October 19, 2016
Learning doesn’t have to stop at 3 p.m. – This Thursday, October 20, more than one million Americans will take part in Lights On Afterschool, the only nationwide event raising awareness of the important role that afterschool plays in the lives of children, families, and communities. Currently 120 programs are celebrating throughout the state, with more than 30 of those taking place in rural Alaska. Governor Walker has declared October 20 as Lights On Afterschool Day.
Bristol Bay 4-H celebrated a Lights On Afterschool celebration by hosting STEM (science, technology, engineering, and mathematics) nights in Aleknagik and Dillingham this month. Throughout the year, Bristol Bay 4-H engages more than 150 youth in events such as Family Olympics, Culture Camps, and Earth Days. Bristol Bay 4-H clubs are located throughout Bristol Bay, in communities such as Dillingham, Nondalton, Iliamna, Manokotak, Aleknagik, Louis Point, Clarks Point and Levelock. Due to high demand for afterschool programming in this region, Bristol Bay 4-H is hoping to launch clubs in Pilot Point and Chignik Lake soon.
Out-of-school time learning opportunities are crucial. Afterschool and summer learning programs provide new learning opportunities to children and help them explore a variety of topics and interests. In Alaska, programs that take place during out-of-school time contribute to a decrease in drug and alcohol use, reduction in juvenile crime, and increased physical activity. Afterschool programs also have been shown to improve math and reading scores, narrowing the gap between children from low-income and high-income families.
This gap cannot be closed without equitable access to programming, though. Currently 25,600 children participate in afterschool programs throughout Alaska, but 45,000 Alaska children are not currently participating in afterschool programs and would if one were available to them. This is especially true for children in rural Alaska, as low-income students in rural areas are less likely than their urban and suburban peers to be enrolled in afterschool programs.
Nationwide, 3.1 million children in rural communities are not enrolled in an afterschool program but would be if a program were available. Finding an available, affordable afterschool program is a significant challenge for families living in rural communities. Safe travel for children to and from programs is another issue that families often face.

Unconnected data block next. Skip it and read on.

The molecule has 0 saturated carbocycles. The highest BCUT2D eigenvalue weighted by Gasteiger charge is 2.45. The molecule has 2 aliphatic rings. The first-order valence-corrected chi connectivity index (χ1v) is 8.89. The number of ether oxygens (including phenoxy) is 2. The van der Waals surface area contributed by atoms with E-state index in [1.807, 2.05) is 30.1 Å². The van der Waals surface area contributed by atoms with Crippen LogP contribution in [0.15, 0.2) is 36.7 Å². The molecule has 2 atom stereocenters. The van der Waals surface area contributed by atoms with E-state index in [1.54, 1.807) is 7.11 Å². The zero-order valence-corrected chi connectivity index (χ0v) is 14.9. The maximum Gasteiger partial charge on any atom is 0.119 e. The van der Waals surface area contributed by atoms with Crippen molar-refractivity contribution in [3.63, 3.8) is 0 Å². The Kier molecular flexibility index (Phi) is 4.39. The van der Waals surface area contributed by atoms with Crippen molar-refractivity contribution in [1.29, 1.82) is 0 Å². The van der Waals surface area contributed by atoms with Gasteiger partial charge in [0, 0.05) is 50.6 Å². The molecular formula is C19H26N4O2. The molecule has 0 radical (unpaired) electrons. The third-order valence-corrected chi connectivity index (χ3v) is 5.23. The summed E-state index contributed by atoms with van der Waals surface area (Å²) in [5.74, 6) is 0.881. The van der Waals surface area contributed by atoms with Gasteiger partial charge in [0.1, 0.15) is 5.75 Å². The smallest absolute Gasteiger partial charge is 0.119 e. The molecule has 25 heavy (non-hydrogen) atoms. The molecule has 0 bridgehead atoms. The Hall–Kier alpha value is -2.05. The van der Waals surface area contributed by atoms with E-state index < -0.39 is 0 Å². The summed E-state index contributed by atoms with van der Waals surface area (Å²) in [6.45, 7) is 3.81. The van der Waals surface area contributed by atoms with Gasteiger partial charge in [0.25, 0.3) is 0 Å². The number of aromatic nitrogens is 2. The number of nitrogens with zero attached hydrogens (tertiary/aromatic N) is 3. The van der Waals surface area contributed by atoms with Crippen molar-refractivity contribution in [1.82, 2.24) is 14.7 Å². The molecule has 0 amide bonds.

Rural communities also often have fewer opportunities to partner with businesses and organizations, making resources less affordable and accessible.
If afterschool programs in rural communities are able to pool the necessary resources, research shows that these programs are more likely to engage their students’ families, provide transportation, and offer healthy snacks than afterschool programs outside of rural areas.
Healthy snacks are among many benefits of out-of-school time programming in rural communities. The highest instances of food insecurity in Alaska are found in rural areas, where several communities have more than 30% of their kids struggling with food insecurity. Snacks in between lunch and dinner allow kids to be fully engaged in the educational and enrichment activities offered afterschool. Programs that offer snacks also attract more youth to attend, especially teens.
Afterschool programs can also help children develop social skills, receive help with homework, and gain access to caring adult mentors. Programs in rural communities also help benefit the entire family by giving working parents peace of mind about their children while they are at work and helping them keep their jobs.
Lights On Afterschool celebrations can help raise awareness of the importance of investing in afterschool, particularly in rural communities. To find a Lights On Afterschool event near you or for help on hosting a celebration of your own, visit www.afterschoolalliance.org/loa.cfm or contact Thomas Azzarella at firstname.lastname@example.org.
The Alaska Afterschool Network is statewide collaboration supporting, strengthening and advocating for afterschool programs in Alaska and is a project of the Alaska Children’s Trust. Founded in 2013 with a grant from the Mott Foundation and local support from the Alaska Children’s Trust, State of Alaska Department of Education and Early Development, Rasmuson Foundation, Mat-Su Health Foundation, ExxonMobil, Alaska Association for Community Education, and United Way of Anchorage. Contact Thomas Azzarella, Director, for more information.